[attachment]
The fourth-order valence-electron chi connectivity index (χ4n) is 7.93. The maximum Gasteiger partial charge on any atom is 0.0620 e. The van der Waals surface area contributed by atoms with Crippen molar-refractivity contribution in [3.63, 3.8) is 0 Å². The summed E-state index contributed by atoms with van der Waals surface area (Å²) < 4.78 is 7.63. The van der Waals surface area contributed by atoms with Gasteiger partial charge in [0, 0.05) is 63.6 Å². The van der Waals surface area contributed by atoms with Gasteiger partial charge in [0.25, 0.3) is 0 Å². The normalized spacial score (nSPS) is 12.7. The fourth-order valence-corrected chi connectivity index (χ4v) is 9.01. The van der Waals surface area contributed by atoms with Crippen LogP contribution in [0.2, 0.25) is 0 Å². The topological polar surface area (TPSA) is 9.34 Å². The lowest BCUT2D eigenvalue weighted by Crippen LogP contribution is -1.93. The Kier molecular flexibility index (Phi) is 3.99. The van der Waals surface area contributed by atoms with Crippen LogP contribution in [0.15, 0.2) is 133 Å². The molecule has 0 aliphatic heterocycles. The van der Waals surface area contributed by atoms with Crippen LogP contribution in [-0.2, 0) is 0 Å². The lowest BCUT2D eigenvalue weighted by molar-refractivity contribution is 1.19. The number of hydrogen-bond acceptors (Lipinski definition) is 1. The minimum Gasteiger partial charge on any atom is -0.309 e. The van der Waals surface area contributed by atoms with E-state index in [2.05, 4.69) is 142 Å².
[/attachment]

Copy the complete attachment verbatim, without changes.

The fourth-order valence-electron chi connectivity index (χ4n) is 7.93. The maximum Gasteiger partial charge on any atom is 0.0620 e. The van der Waals surface area contributed by atoms with Crippen molar-refractivity contribution in [3.63, 3.8) is 0 Å². The summed E-state index contributed by atoms with van der Waals surface area (Å²) < 4.78 is 7.63. The van der Waals surface area contributed by atoms with Gasteiger partial charge in [0, 0.05) is 63.6 Å². The van der Waals surface area contributed by atoms with Gasteiger partial charge in [0.25, 0.3) is 0 Å². The normalized spacial score (nSPS) is 12.7. The fourth-order valence-corrected chi connectivity index (χ4v) is 9.01. The van der Waals surface area contributed by atoms with Crippen LogP contribution in [0.2, 0.25) is 0 Å². The topological polar surface area (TPSA) is 9.34 Å². The lowest BCUT2D eigenvalue weighted by Crippen LogP contribution is -1.93. The Kier molecular flexibility index (Phi) is 3.99. The van der Waals surface area contributed by atoms with Crippen LogP contribution in [0.15, 0.2) is 133 Å². The molecule has 0 aliphatic heterocycles. The van der Waals surface area contributed by atoms with Crippen LogP contribution in [-0.2, 0) is 0 Å². The lowest BCUT2D eigenvalue weighted by molar-refractivity contribution is 1.19. The number of hydrogen-bond acceptors (Lipinski definition) is 1. The minimum Gasteiger partial charge on any atom is -0.309 e. The van der Waals surface area contributed by atoms with E-state index in [2.05, 4.69) is 142 Å².